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Neuro-Inclusive Music Teaching

Everyone learns differently, so how do you accommodate the neurodiversity of your students?

Last updated: 02 August 2023

How to teach music to neurodivergent students

As a music educator, you’ll know that everyone learns differently. Some students may find specific environments or teaching methods more useful than others because of how their brain processes information. On the flip side, some students may really struggle to learn in certain situations or environments.

The term neurodiversity refers to the many different types of thinkers there are, including those who may identify as being neurodivergent. For example, neurodivergent learners may be autistic, have ADHD, dyslexia – or all three.

Neurodivergent individuals are known to be gifted in the arts due to their ability to think “outside the box”, so it’s very possible you will encounter some of these people in your teaching practice.

12 approaches to teaching neurodivergent students

Below are some approaches which may make a big difference to pupils who are neurodivergent, even if they don’t have a diagnosis – and you may already be doing some of these without realising.

1. Giving the learning materials in advance

Some students might benefit significantly from getting a look at the lesson plan/structure before starting the lesson.

2. Summarising the learning from the previous lesson

This could really help students understand how the previous lesson relates to the current lesson. This also creates an opportunity for them to ask any questions that they may have thought of since.

3. Reducing distractions

Windows, background noise and background movement can all contribute to being a distraction to students, and some are particularly sensitive to distraction even if they really enjoy their lessons.

4. Considering when routine works well

Having an established routine and structure can really help some students feel at ease learning new skills.

5. Considering when variety works better

Incorporating a variety of tasks can really help keep a student engaged in the lesson, and could be as simple as focusing on a new skill or technique.

6. Questions as a good thing

If a student is asking questions then it means they’re engaging – even if it feels disruptive, they may be asking questions as a way to keep their focus and demonstrate their learning.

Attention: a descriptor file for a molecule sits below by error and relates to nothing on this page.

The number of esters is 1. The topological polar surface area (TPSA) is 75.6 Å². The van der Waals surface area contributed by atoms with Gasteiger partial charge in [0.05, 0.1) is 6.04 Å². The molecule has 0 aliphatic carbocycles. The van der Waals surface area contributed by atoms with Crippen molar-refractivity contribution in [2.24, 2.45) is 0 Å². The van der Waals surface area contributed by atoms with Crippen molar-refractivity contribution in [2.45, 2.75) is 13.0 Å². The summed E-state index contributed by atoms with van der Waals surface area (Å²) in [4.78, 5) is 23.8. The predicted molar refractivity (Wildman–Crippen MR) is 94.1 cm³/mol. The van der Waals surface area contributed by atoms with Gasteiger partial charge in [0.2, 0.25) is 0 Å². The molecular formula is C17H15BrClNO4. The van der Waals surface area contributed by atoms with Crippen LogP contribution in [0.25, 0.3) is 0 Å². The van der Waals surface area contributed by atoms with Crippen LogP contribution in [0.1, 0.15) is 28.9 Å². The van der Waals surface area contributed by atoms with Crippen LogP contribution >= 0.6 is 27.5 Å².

7. Being open to assistive technology

If a student has found some technology that helps them learn, they may want to use it in their lessons. This could be as straightforward as a note taking app. There may even be a fidget toy or earplugs which help students concentrate on the lesson.

8. Being open to visual learning

Techniques that use colour coding or images to assist memory retention are used across many subjects. It can also help you to reiterate important information that you've already taught in a new way.

9. Dating and numbering learning materials

This can be a simple way to help students remember their learning, recall lessons, and reflect on their progress.

10. Allowing for fidgeting

Some students find that fidgeting or moving actually helps them concentrate, and it doesn’t mean that they aren’t listening – it can mean the opposite.

11. Repeating yourself can help

Memory is important for learning new skills, and you may need to repeat instructions or information in order for it to settle into one student’s memory more than another’s. Repeating information can also help the student understand the significance of the information.

12. Giving feedback in the moment

Giving feedback or praise at the time when a student has done well, rather than later in a report, could help the student understand their progress in a much more meaningful way.

If you’re ever unsure, you can always ask the pupil.

This guidance is compiled from resources originally produced by the ADHD Foundation, sharing pointers on small things that may be a big help accommodating the neurodiversity of students.

The ADHD Foundation is the UK’s leading neurodiversity charity, offering a strength-based, lifespan service for the 1 in 5 of us who live with ADHD, Autism, Dyslexia, DCD, Dyscalculia, OCD, Tourette’s Syndrome and more.

Member services for teaching musicians